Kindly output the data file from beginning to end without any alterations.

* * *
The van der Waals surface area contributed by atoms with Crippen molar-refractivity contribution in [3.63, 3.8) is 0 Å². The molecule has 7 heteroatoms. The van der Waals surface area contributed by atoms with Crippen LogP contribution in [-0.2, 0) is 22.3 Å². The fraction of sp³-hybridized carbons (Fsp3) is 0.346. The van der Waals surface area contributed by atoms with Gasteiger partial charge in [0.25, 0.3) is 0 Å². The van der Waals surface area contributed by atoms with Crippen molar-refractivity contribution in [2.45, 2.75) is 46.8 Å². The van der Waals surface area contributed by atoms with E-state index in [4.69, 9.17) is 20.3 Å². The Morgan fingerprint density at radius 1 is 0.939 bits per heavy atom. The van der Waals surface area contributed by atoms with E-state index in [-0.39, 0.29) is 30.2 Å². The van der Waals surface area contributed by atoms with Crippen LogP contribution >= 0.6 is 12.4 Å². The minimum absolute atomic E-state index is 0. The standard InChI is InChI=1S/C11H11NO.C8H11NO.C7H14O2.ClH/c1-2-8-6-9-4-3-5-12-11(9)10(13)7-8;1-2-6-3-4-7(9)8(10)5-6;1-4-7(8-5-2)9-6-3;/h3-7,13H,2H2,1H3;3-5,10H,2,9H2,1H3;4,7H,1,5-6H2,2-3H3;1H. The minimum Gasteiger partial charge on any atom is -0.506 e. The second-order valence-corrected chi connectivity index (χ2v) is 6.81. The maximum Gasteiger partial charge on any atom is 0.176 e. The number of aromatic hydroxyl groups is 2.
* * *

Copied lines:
The van der Waals surface area contributed by atoms with Crippen molar-refractivity contribution in [3.63, 3.8) is 0 Å². The molecule has 7 heteroatoms. The van der Waals surface area contributed by atoms with Crippen LogP contribution in [-0.2, 0) is 22.3 Å². The fraction of sp³-hybridized carbons (Fsp3) is 0.346. The van der Waals surface area contributed by atoms with Gasteiger partial charge in [0.25, 0.3) is 0 Å². The van der Waals surface area contributed by atoms with Crippen molar-refractivity contribution in [2.45, 2.75) is 46.8 Å². The van der Waals surface area contributed by atoms with E-state index in [4.69, 9.17) is 20.3 Å². The Morgan fingerprint density at radius 1 is 0.939 bits per heavy atom. The van der Waals surface area contributed by atoms with E-state index in [-0.39, 0.29) is 30.2 Å². The van der Waals surface area contributed by atoms with Crippen LogP contribution >= 0.6 is 12.4 Å². The minimum absolute atomic E-state index is 0. The standard InChI is InChI=1S/C11H11NO.C8H11NO.C7H14O2.ClH/c1-2-8-6-9-4-3-5-12-11(9)10(13)7-8;1-2-6-3-4-7(9)8(10)5-6;1-4-7(8-5-2)9-6-3;/h3-7,13H,2H2,1H3;3-5,10H,2,9H2,1H3;4,7H,1,5-6H2,2-3H3;1H. The minimum Gasteiger partial charge on any atom is -0.506 e. The second-order valence-corrected chi connectivity index (χ2v) is 6.81. The maximum Gasteiger partial charge on any atom is 0.176 e. The number of aromatic hydroxyl groups is 2.